1. Prepare the soil. If you are growing your winter garden in your regular garden spot, remove all weeds and plant debris from the area and till the soil. If you are using raised beds or containers in a cold frame or greenhouse, fill them with fresh soil.
  2. Amend the soil as necessary. A light application of balanced fertilizer may be needed if you are growing your winter garden in your regular garden, as the summer crop has likely used most of the nutrients. Otherwise, apply fertilizer and other soil amendments as recommended for containers or raised beds.
  3. Start seedlings for vegetables like broccoli, Brussels sprouts, and cauliflower at least six weeks before planting time to give them time to mature before winter arrives. Plant seeds for veggies like leafy greens, carrots, beets, and turnip in mid-August or early September.
  4. Plan for protection for your plants. What you need for protection depends on your location, but it is always a good idea to have a plan in place long before protection is needed. Build cold frames, erect polytunnels, or build covers for your raised beds ahead of time, so they are ready to go when they are needed.
  5. Water the soil to moisten it. You will need to continue to water your plants or seedlings until the weather cools and the need for water decreases. Check the soil often and water your winter garden when the soil feels dry to the touch 2 inches below the surface.
  6. Purchase hay or straw bales for emergency plant protection if temperatures drop below normal. Hay and straw can be used as extra insulation and can even be used to cover the plants entirely during cold snaps in the winter.

Can you grow a winter garden in northern climates?

Winter gardening in northern climates is more challenging because the winters are long and cold, but it can be done. Winter gardens in cold climates require more protection against the elements. Many northern gardeners erect small greenhouse or cold frames for winter gardening. Polytunnels and covered raised beds also work well.

Don’t expect to grow a winter garden in the regular garden spot using row covers or straw, as this is not enough protection from ice and snow in northern gardens.

Providing adequate protection from ice and snow and growing cold hardy vegetables is the key to success in growing a winter garden in northern climates.

How much daylight do vegetables in winter gardens need?

Plants typically need ten or more hours of sunlight a day to grow. When day length drops below 10 hours in the winter, plant growth stops or slows. But that doesn’t mean the plants will die. Leafy greens and root vegetables can still be harvested throughout the winter.

Broccoli, Brussels sprouts, and cauliflower can be harvested even if the plant has stopped active growth. Likewise, root vegetables, like beets, turnips, and carrots, will remain firm and fresh under the soil. Both Brussels sprouts and root vegetables develop a sweeter flavor in cold weather.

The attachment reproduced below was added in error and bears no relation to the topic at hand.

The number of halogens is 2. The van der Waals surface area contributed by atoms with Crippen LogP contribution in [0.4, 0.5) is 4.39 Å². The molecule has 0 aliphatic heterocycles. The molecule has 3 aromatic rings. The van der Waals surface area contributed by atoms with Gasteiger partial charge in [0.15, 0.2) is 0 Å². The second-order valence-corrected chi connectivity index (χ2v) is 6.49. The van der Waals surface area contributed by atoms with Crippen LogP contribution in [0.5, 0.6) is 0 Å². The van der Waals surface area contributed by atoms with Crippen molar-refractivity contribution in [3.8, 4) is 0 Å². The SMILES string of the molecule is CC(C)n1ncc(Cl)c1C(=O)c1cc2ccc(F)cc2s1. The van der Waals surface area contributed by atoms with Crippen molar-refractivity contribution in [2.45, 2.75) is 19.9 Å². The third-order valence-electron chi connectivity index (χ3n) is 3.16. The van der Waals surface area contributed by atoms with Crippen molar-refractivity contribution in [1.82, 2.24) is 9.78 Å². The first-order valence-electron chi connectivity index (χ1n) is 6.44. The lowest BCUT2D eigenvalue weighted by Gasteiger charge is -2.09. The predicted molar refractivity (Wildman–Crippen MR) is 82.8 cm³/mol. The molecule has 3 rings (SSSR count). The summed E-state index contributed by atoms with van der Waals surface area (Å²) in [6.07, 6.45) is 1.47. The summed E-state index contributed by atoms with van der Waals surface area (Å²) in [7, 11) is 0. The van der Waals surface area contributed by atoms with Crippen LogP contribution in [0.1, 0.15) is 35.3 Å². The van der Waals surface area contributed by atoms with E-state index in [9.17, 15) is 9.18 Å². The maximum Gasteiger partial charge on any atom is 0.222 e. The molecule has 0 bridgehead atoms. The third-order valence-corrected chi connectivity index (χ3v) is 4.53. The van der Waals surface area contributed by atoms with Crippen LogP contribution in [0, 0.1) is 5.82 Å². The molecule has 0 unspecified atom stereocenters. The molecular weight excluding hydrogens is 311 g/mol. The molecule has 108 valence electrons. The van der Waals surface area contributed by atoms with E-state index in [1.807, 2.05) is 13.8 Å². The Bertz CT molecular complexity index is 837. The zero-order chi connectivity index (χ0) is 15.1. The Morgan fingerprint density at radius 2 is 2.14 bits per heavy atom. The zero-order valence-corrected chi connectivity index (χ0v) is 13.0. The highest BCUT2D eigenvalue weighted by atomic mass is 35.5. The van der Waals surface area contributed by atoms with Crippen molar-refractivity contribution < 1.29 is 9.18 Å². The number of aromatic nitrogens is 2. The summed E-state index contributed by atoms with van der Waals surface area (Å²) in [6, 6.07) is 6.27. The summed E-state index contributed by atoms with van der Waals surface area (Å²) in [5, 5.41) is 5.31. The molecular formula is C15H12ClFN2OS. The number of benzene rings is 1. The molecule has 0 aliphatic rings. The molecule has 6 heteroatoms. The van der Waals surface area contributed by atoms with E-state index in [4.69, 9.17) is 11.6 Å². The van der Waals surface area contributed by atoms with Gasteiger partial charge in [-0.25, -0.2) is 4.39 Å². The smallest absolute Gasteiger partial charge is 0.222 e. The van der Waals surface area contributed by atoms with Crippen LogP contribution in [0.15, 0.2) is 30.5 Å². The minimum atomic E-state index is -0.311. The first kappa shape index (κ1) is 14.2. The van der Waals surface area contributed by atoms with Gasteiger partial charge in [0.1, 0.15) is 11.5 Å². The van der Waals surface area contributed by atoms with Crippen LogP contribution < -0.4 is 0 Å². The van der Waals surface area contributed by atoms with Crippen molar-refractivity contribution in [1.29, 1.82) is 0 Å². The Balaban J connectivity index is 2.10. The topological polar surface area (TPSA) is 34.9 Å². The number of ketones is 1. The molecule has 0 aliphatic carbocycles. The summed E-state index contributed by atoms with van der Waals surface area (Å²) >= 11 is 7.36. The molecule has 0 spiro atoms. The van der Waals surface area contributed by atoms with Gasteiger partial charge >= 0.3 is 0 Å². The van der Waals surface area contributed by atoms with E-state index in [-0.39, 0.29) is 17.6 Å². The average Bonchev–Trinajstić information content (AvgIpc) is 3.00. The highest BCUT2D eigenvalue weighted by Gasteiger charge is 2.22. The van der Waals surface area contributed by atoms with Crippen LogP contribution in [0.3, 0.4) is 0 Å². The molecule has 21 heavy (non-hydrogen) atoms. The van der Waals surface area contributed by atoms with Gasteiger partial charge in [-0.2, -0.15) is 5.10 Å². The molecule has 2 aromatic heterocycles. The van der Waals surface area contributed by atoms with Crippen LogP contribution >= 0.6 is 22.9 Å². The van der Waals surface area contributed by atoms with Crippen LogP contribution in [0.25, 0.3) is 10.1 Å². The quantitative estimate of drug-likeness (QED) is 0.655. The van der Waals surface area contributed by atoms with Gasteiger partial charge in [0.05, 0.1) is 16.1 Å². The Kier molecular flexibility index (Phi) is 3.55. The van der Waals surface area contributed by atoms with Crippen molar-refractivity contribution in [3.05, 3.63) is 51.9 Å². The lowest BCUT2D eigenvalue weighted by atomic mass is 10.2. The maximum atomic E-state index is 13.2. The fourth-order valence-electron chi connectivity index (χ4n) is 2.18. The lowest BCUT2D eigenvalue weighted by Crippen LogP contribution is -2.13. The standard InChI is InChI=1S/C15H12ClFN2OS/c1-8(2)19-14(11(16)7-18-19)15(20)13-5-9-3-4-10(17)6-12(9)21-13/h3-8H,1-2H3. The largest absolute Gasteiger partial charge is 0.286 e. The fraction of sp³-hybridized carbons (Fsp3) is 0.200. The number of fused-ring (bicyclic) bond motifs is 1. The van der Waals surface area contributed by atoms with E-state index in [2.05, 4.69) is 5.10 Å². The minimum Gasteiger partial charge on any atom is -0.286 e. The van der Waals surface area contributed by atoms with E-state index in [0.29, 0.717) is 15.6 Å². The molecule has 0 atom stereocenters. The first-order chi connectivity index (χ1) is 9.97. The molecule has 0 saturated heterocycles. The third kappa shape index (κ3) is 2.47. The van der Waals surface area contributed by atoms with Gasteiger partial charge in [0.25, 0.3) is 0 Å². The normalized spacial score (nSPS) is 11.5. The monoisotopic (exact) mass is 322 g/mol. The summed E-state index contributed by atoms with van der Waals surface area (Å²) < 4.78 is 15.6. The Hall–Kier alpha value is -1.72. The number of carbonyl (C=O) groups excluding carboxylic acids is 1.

How do you harvest vegetables in winter?

Harvesting vegetables from the winter garden may require uncovering or opening the covers to your garden, but it really isn’t any different from harvesting veggies from the garden. Simply remove what you will eat right away and put the winter protection back in place to keep your winter veggies fresh.

Related Questions:

Can you grow warm-season vegetables in a winter garden?

Warm-season vegetables like tomatoes, eggplant, peppers, and cucumbers cannot tolerate cold weather and survive in a winter garden. These tender veggies freeze quickly and sustain damage to the plant when temperatures go below freezing. Save yourself the trouble and wait until the danger of frost has passed in the spring before planting warm-season vegetables.

Only cool or cold season vegetables can be grown safely in a winter garden.

Do you need to water a winter garden?

You need to provide your winter garden with enough water to nourish the plants, but watering is less demanding in winter than it is in the summer. Your winter garden may go weeks without needing to be watered but watch out for sudden warm spells in the winter that can dry out the soil.

Check the soil frequently to determine if your winter garden needs watering.

Can you grow herbs in a winter garden?

Fresh herbs in the winter add zest to your recipes. Although tender herbs, like basil, cannot be grown in the winter garden, many can be. Try these herbs in your winter garden.

  • Chervil
  • Parsley
  • Oregano
  • Rosemary (zone 6 or higher)
  • Thyme
  • Chives

Why do people grow a winter garden?

Growing a winter garden is an excellent way to provide nutritious veggies for the family all winter long. Although there are limitations to the types of veggies you can grow, many salad greens will grow in a winter garden giving you the makings for fresh salads. Root veggies, like carrots, turnips, and beets, make wonderful roasted veggies in the middle of winter or can be used in winter soups and stews. Other greens, like beet greens, chard, and spinach, can be cooked and served with meats or poultry or added to casseroles or soups to boost nutrition.

People grow winter gardens to supplement their diet with fresh veggies, extend the use of their garden, and sometimes, just because it is fun.

Your winter garden won’t likely produce the abundance of fresh vegetables your spring and summer garden does, but it is a great way to add nutrient-rich veggies to your family’s diet in the winter. By choosing cold-hardy vegetables and providing them with protection from the harsh winter weather, you can grow and harvest an assortment of vegetables all winter long in your winter garden.